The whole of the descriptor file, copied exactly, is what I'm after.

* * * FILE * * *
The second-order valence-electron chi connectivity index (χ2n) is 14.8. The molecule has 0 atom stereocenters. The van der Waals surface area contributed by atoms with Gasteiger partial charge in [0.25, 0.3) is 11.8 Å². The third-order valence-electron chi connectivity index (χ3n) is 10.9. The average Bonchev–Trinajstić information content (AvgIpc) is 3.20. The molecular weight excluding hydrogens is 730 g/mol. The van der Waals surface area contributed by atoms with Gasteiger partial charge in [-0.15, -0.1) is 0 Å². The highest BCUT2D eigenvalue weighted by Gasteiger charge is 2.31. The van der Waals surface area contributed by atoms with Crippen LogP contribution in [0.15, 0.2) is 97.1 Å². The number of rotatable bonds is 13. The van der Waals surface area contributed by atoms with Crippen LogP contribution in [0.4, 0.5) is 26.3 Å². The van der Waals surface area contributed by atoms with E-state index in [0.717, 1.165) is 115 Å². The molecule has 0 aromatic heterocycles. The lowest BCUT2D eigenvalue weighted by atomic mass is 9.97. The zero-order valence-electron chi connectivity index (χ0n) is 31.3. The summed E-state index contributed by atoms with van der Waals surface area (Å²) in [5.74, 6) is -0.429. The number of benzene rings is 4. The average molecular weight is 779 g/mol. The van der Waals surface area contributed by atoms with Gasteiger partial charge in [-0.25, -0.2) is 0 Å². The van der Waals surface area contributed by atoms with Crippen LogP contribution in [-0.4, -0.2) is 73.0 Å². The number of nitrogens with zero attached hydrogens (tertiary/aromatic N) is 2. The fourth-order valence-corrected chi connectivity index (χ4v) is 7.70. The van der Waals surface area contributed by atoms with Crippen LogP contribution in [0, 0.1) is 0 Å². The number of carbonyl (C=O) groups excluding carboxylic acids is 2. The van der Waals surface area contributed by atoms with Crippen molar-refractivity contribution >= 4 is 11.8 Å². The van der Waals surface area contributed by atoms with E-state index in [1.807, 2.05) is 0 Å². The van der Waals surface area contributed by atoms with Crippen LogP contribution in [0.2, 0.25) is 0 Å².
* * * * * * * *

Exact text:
The second-order valence-electron chi connectivity index (χ2n) is 14.8. The molecule has 0 atom stereocenters. The van der Waals surface area contributed by atoms with Gasteiger partial charge in [0.25, 0.3) is 11.8 Å². The third-order valence-electron chi connectivity index (χ3n) is 10.9. The average Bonchev–Trinajstić information content (AvgIpc) is 3.20. The molecular weight excluding hydrogens is 730 g/mol. The van der Waals surface area contributed by atoms with Gasteiger partial charge in [-0.15, -0.1) is 0 Å². The highest BCUT2D eigenvalue weighted by Gasteiger charge is 2.31. The van der Waals surface area contributed by atoms with Crippen LogP contribution in [0.15, 0.2) is 97.1 Å². The number of rotatable bonds is 13. The van der Waals surface area contributed by atoms with Crippen LogP contribution in [0.4, 0.5) is 26.3 Å². The van der Waals surface area contributed by atoms with E-state index in [0.717, 1.165) is 115 Å². The molecule has 0 aromatic heterocycles. The lowest BCUT2D eigenvalue weighted by atomic mass is 9.97. The zero-order valence-electron chi connectivity index (χ0n) is 31.3. The summed E-state index contributed by atoms with van der Waals surface area (Å²) in [5.74, 6) is -0.429. The number of benzene rings is 4. The average molecular weight is 779 g/mol. The van der Waals surface area contributed by atoms with Gasteiger partial charge in [-0.25, -0.2) is 0 Å². The van der Waals surface area contributed by atoms with Crippen LogP contribution in [-0.4, -0.2) is 73.0 Å². The number of nitrogens with zero attached hydrogens (tertiary/aromatic N) is 2. The fourth-order valence-corrected chi connectivity index (χ4v) is 7.70. The van der Waals surface area contributed by atoms with Crippen LogP contribution in [0, 0.1) is 0 Å². The number of carbonyl (C=O) groups excluding carboxylic acids is 2. The van der Waals surface area contributed by atoms with Crippen molar-refractivity contribution >= 4 is 11.8 Å². The van der Waals surface area contributed by atoms with E-state index in [1.807, 2.05) is 0 Å². The van der Waals surface area contributed by atoms with Crippen LogP contribution in [0.2, 0.25) is 0 Å².